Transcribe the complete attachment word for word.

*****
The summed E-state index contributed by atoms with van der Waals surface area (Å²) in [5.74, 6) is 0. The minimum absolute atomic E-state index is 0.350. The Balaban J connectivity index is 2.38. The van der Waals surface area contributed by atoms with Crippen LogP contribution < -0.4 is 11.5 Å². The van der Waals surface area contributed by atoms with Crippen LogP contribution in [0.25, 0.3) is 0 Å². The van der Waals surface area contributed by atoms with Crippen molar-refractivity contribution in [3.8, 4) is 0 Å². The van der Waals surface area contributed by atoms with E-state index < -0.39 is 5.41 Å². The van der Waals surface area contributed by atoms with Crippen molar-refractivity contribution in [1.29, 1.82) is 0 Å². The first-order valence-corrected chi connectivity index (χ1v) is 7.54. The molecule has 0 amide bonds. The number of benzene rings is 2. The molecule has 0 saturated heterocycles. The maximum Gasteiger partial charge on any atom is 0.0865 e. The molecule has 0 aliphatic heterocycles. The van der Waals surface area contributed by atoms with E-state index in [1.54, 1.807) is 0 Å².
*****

The summed E-state index contributed by atoms with van der Waals surface area (Å²) in [5.74, 6) is 0. The minimum absolute atomic E-state index is 0.350. The Balaban J connectivity index is 2.38. The van der Waals surface area contributed by atoms with Crippen LogP contribution < -0.4 is 11.5 Å². The van der Waals surface area contributed by atoms with Crippen LogP contribution in [0.25, 0.3) is 0 Å². The van der Waals surface area contributed by atoms with Crippen molar-refractivity contribution in [3.8, 4) is 0 Å². The van der Waals surface area contributed by atoms with E-state index < -0.39 is 5.41 Å². The van der Waals surface area contributed by atoms with Crippen molar-refractivity contribution in [1.29, 1.82) is 0 Å². The first-order valence-corrected chi connectivity index (χ1v) is 7.54. The molecule has 0 amide bonds. The number of benzene rings is 2. The molecule has 0 saturated heterocycles. The maximum Gasteiger partial charge on any atom is 0.0865 e. The molecule has 0 aliphatic heterocycles. The van der Waals surface area contributed by atoms with E-state index in [1.54, 1.807) is 0 Å².